Talking to children about your cancer
Talking to children about cancer can be very difficult, but it's important to try to help them to understand. Talking to them will help them to talk openly about their feelings.
Thinking about telling children that a parent or family member has cancer can be overwhelming. Parents sometimes feel that by not telling their children they’re protecting them. It’s natural to want to protect your children from difficult news, worry and distress. But not telling them may make children more vulnerable, as it doesn’t give them the chance to talk openly about their fears and worries.
Children know when something serious is affecting the family. They’ll notice unusual comings and goings, phone calls and hushed conversations. They’ll pick up on different atmospheres and how you and other adults around them are feeling.
Parents understandably have different concerns that delay them or stop them from telling their children. You may feel that it will bring home the reality of the situation when you’re still struggling to come to terms with it yourself. The thought of coping with the children’s distress may feel like too much to cope with on top of everything else. Or you may worry that the news will disrupt family life and that cancer will become the focus instead of things like school and exams.
The benefits of talking
Talking to children about cancer is a hard thing to do. There are many benefits to being open and involving your children:
Knowing what’s going on will make them feel less anxious and more secure.
It gives them permission to talk - they can ask questions and say how they feel.
It shows you trust them and you won’t need to guard what you say all the time.
It can make you all feel closer and your children can help to support you.
They will learn how to cope when life isn’t going to plan.
Remember that children often cope with difficult news better than we think they will.
The effects of not talking
It’s natural to want to protect children from difficult news. But if you don’t talk to them, they may:
feel frightened because they don’t know what’s going on
feel alone with lots of worries and no one to talk to
worry that something they’ve done or thought has caused the cancer
think they’re not important enough to be included
worry something worse than the reality is happening
think cancer is too terrible to be talked about
misunderstand situations and get the wrong ideas.
Children often find out about what’s going on even when they haven’t been told. Finding out like this can have a negative effect on a child’s relationship with their parent. They may wonder if they can trust you or other adults to tell them about important things. Children also pick up things from the television, internet and overheard conversations, but this information can sometimes be misguided and inaccurate.
You’ll probably need time to take things in and cope with your own feelings before you talk to your children. Try to talk to them before they pick up on things and start to worry. Be as prepared as you can and make sure you have all the information you need first and that you understand it.
Who should tell them?
If you’re a two-parent family it’s usually best to tell them along with the other parent, but this can depend on how you usually talk as a family. If you’re a single parent you may feel able to, and want to, do it on your own. Or you can do it along with someone close who your child knows and trusts.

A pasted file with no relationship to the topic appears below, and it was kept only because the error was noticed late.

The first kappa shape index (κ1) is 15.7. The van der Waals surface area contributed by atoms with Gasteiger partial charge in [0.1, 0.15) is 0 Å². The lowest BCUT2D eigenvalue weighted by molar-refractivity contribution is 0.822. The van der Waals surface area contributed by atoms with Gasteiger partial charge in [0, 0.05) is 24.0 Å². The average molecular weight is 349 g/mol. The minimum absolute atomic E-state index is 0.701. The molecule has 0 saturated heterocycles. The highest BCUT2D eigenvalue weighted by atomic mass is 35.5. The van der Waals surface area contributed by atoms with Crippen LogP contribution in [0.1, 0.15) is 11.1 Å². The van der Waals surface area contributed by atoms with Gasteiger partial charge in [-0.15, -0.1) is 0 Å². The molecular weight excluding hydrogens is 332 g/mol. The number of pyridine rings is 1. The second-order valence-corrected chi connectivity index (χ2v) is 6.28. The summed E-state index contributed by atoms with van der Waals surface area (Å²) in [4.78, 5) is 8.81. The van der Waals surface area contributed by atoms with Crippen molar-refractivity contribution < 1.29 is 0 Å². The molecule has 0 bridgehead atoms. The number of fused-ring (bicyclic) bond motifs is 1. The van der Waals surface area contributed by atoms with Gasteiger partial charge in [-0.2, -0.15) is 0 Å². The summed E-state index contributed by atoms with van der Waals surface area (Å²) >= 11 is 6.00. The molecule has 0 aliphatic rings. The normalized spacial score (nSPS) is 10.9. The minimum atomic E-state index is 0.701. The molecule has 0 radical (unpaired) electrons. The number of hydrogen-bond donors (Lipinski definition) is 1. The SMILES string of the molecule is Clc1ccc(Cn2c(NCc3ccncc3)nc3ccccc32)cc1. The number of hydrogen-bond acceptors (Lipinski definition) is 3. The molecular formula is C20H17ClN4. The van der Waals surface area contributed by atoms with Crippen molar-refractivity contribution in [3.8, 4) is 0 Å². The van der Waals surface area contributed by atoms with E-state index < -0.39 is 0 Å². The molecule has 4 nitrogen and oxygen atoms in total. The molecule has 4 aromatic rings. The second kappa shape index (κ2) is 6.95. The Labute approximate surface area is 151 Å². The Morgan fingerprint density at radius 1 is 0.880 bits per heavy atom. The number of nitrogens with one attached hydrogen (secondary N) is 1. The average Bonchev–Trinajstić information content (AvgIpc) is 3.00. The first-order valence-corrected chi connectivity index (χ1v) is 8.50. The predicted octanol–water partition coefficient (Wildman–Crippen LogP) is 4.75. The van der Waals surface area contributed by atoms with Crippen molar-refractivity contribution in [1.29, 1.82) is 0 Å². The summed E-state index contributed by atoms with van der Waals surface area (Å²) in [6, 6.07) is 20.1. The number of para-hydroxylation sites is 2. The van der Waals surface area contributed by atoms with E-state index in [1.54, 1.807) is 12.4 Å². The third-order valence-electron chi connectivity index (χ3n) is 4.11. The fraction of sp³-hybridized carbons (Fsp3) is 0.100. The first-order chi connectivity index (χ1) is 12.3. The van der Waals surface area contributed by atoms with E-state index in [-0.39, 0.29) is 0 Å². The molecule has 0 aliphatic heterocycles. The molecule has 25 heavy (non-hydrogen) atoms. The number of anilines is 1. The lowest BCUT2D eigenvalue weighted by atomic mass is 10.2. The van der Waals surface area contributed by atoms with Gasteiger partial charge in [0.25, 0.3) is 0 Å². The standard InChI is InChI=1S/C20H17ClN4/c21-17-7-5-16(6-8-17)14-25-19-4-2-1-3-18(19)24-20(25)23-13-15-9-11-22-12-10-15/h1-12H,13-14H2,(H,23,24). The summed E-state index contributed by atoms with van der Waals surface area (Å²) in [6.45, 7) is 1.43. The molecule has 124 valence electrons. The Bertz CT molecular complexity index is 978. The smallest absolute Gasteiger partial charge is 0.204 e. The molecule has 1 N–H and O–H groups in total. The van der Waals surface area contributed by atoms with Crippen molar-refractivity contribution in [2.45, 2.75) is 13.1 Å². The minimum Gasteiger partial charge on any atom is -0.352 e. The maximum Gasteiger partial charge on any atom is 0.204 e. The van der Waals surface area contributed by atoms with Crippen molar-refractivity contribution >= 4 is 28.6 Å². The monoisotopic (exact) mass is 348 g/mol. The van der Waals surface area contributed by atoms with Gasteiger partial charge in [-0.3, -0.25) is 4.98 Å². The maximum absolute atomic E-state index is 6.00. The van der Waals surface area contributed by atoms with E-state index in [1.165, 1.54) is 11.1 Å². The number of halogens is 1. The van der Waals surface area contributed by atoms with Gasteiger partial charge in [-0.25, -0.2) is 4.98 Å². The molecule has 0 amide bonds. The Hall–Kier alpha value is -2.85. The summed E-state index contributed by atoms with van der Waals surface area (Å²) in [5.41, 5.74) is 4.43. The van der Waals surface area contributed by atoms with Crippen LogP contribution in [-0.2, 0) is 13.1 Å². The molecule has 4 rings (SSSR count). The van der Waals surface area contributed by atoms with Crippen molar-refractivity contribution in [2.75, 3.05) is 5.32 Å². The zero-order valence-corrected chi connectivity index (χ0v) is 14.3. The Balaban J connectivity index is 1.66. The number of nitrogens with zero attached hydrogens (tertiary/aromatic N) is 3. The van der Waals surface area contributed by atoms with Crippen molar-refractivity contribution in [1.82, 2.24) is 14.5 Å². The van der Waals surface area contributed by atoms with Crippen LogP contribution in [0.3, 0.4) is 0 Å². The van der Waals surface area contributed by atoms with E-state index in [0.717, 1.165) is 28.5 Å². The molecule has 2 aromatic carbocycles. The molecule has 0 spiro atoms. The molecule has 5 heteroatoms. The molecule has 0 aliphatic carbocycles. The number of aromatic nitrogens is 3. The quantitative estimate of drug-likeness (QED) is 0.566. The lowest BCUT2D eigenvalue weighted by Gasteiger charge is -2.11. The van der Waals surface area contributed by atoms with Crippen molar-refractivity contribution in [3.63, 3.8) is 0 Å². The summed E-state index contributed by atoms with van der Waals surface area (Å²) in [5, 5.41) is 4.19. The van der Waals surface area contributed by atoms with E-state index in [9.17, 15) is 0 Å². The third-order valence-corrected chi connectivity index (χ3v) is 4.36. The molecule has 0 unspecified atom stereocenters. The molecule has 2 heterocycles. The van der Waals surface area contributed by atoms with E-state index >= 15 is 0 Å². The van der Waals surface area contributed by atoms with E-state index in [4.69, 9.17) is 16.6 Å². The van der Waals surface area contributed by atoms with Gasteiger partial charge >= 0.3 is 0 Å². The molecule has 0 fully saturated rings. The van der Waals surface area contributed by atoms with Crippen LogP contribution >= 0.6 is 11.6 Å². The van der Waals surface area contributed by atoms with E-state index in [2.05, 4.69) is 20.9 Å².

Even if you’re not doing the telling, it’s still a good idea to be there so you know what’s been said.
The right time and place
Choose a time and a place when your children are most likely to listen and feel at ease, and where you won’t be interrupted. There may be places where you and your children feel more able to talk. Make sure it’s somewhere they’ll feel able to express their feelings.
If you have more than one child, you can tell your children together or separately, depending on their ages and personalities. If you’re telling them separately, do this as close together as possible. Some children may wonder why they were told last. Try to avoid only telling the older children, as this can place a burden on them.
Avoid telling them before bed time as they may not be able to sleep. If it’s unavoidable, make them feel supported and answer any questions they have before they go to sleep.
How to tell them
As a parent you’re the expert when it comes to your child. You know how best to communicate with them, how they might react and what support they’ll need. You can practise what you’re going to say beforehand and anticipate some of the questions they may ask.
Don’t try too hard to have the perfect conversation. If you plan too much, a question from your child may throw you. Children can ask questions you weren’t prepared for, and these may come hours or days later.
Choose a time when you’re feeling fairly calm. See the first conversation as a starting point - this is the start of an ongoing process where you’ll gradually give your children small, relevant chunks of information and reassurance. Allow the conversation to be directed by your children’s reactions and the questions they ask. Listen and keep it as open as you can. Try to ask questions that encourage them to express whatever they’re thinking rather than ones that give a one or two word reply.
Some examples of openers are:
’Tell me about …’
’How can we …’
’What do you feel about …’
It’s best to be honest with children. If they think you’re being vague or hiding something, they’ll find it hard to believe they’re being told the truth. Don’t make things sound less serious than they are. Be hopeful with them and let them know that although cancer is serious, many people get better. Tell them that you and your doctors are doing everything you can to get well again.
It’s fine to say you don’t know if you don’t have all the answers to their questions. Tell them you’ll try to find out and will tell them when you know.
Making a start
You’ll need to use words your children will understand and this will vary depending on their ages. Here are some tips to help you through the conversation:
Find out what they know and correct any misunderstandings.
Use simple, straightforward language and short sentences to explain what’s going on.
Keep information relevant to the current situation rather than things that will happen in the future.
Be as specific as you can - children worry more when things aren’t clear.
Ask them if there’s anything else they want to know.